First among those was a relationship with John Martin and Sons Farms, a major grower, processor, and packer of winter squash. Stony Brook buys a byproduct of that business: pallet loads of frozen squash seeds that the farm would otherwise compost or send to a dairy farm for cow feed. Stony Brook roasts and expeller-presses the seeds in small batches to produce what it calls a “100 percent pure varietal squash seed oil.”
The company markets this specialty oil as a Finger Lakes product, drawn from a single kind of squash seed, much as Chardonnay is drawn from a single kind of grape. “My idea was to complement the wine industry that was here,” Woodworth says.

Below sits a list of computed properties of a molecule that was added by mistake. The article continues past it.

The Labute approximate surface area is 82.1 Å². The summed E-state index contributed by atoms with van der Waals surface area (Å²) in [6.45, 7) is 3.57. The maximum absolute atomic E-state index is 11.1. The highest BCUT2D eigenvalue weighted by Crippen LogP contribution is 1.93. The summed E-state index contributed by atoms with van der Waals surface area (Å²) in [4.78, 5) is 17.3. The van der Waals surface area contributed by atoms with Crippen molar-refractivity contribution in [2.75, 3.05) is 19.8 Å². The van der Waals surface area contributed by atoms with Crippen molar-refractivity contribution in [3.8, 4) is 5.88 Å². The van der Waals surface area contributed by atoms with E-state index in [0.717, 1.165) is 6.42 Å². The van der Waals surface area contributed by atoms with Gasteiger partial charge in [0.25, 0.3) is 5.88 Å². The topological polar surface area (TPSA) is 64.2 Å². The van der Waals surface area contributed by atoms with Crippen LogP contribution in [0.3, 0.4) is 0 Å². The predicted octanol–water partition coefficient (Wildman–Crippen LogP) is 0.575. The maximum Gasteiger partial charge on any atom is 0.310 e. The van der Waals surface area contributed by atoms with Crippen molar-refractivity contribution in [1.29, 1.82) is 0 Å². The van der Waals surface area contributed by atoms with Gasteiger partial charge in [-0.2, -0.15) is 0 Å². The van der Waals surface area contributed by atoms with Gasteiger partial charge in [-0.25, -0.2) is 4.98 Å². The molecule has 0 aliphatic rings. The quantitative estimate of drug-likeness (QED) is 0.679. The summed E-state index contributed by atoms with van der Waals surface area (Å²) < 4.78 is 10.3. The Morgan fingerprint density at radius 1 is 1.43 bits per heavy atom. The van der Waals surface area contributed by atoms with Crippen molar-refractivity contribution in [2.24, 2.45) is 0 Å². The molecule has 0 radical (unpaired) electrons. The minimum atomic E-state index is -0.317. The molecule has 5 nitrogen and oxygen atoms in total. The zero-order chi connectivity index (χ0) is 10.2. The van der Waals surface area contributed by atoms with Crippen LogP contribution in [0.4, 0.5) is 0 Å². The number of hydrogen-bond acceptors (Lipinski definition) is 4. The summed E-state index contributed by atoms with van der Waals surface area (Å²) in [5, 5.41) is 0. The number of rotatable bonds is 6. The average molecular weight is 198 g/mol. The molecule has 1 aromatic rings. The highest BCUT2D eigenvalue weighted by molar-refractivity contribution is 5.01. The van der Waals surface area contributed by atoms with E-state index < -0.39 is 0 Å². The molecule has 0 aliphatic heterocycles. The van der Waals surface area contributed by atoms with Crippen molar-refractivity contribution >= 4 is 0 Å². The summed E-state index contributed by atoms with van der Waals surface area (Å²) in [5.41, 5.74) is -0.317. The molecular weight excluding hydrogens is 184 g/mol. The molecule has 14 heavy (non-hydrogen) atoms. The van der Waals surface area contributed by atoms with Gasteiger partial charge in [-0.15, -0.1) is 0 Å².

The oil business got its start when Woodworth and Coughlin — baking cookies for a living at the time — began collaborating with the Martins at Cornell’s New York State Agricultural Experiment Station in Geneva. “They had discovered that they could expeller-press oil from their seeds, but they weren’t sure what to do with it,” Woodworth says.
After trying the oil in cookie recipes, Woodworth hit on the notion of creating a standalone product, unique to the Finger Lakes region. Stony Brook set aside the cookie business, and Martin Farms made an investment in Stony Brook. Three years later, the new company was making a profit, selling butternut squash seed oil mainly to small gourmet and natural foods shops.
Stony Brook now also makes oil from the seeds of several other varieties grown at Martin Farms. Each seed yields an oil with its own color and personality, with flavors ranging from mild umami to something like roasted peanuts or hazelnuts, the company says. Stony Brook promotes the nutritional value of the oils as well, pointing out, for example, that they contain omega 3 fatty acids, vitamins A and D, and carotenoids.